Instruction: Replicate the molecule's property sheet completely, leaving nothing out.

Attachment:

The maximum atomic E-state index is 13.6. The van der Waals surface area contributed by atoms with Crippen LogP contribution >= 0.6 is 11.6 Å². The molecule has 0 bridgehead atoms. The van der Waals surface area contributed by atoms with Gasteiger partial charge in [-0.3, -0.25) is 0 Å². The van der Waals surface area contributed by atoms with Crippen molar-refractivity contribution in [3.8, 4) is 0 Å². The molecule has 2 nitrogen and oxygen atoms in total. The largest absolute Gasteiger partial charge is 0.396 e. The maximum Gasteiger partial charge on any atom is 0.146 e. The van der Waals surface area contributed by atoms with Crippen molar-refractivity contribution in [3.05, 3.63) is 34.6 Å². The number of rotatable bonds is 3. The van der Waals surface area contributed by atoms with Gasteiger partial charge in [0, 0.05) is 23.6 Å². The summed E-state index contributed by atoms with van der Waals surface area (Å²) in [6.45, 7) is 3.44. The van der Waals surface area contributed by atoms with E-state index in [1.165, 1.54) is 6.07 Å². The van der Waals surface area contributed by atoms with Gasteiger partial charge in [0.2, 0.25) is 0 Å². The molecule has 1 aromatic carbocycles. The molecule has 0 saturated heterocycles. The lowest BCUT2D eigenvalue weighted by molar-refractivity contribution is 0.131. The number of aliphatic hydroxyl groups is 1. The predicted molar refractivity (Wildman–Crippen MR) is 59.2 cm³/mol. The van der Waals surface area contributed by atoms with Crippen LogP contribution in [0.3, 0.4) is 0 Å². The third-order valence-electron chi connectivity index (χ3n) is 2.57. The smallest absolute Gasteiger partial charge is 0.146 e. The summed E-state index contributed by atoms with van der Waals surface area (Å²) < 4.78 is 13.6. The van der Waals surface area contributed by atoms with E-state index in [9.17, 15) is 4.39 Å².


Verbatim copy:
The maximum atomic E-state index is 13.6. The van der Waals surface area contributed by atoms with Crippen LogP contribution >= 0.6 is 11.6 Å². The molecule has 0 bridgehead atoms. The van der Waals surface area contributed by atoms with Gasteiger partial charge in [-0.3, -0.25) is 0 Å². The van der Waals surface area contributed by atoms with Crippen molar-refractivity contribution in [3.8, 4) is 0 Å². The molecule has 2 nitrogen and oxygen atoms in total. The largest absolute Gasteiger partial charge is 0.396 e. The maximum Gasteiger partial charge on any atom is 0.146 e. The van der Waals surface area contributed by atoms with Crippen molar-refractivity contribution in [3.05, 3.63) is 34.6 Å². The number of rotatable bonds is 3. The van der Waals surface area contributed by atoms with Gasteiger partial charge in [0, 0.05) is 23.6 Å². The summed E-state index contributed by atoms with van der Waals surface area (Å²) in [6.45, 7) is 3.44. The van der Waals surface area contributed by atoms with E-state index in [1.165, 1.54) is 6.07 Å². The van der Waals surface area contributed by atoms with Gasteiger partial charge in [0.2, 0.25) is 0 Å². The molecule has 1 aromatic carbocycles. The molecule has 0 saturated heterocycles. The lowest BCUT2D eigenvalue weighted by molar-refractivity contribution is 0.131. The number of aliphatic hydroxyl groups is 1. The predicted molar refractivity (Wildman–Crippen MR) is 59.2 cm³/mol. The van der Waals surface area contributed by atoms with Crippen LogP contribution in [0.3, 0.4) is 0 Å². The third-order valence-electron chi connectivity index (χ3n) is 2.57. The smallest absolute Gasteiger partial charge is 0.146 e. The summed E-state index contributed by atoms with van der Waals surface area (Å²) < 4.78 is 13.6. The van der Waals surface area contributed by atoms with E-state index in [9.17, 15) is 4.39 Å².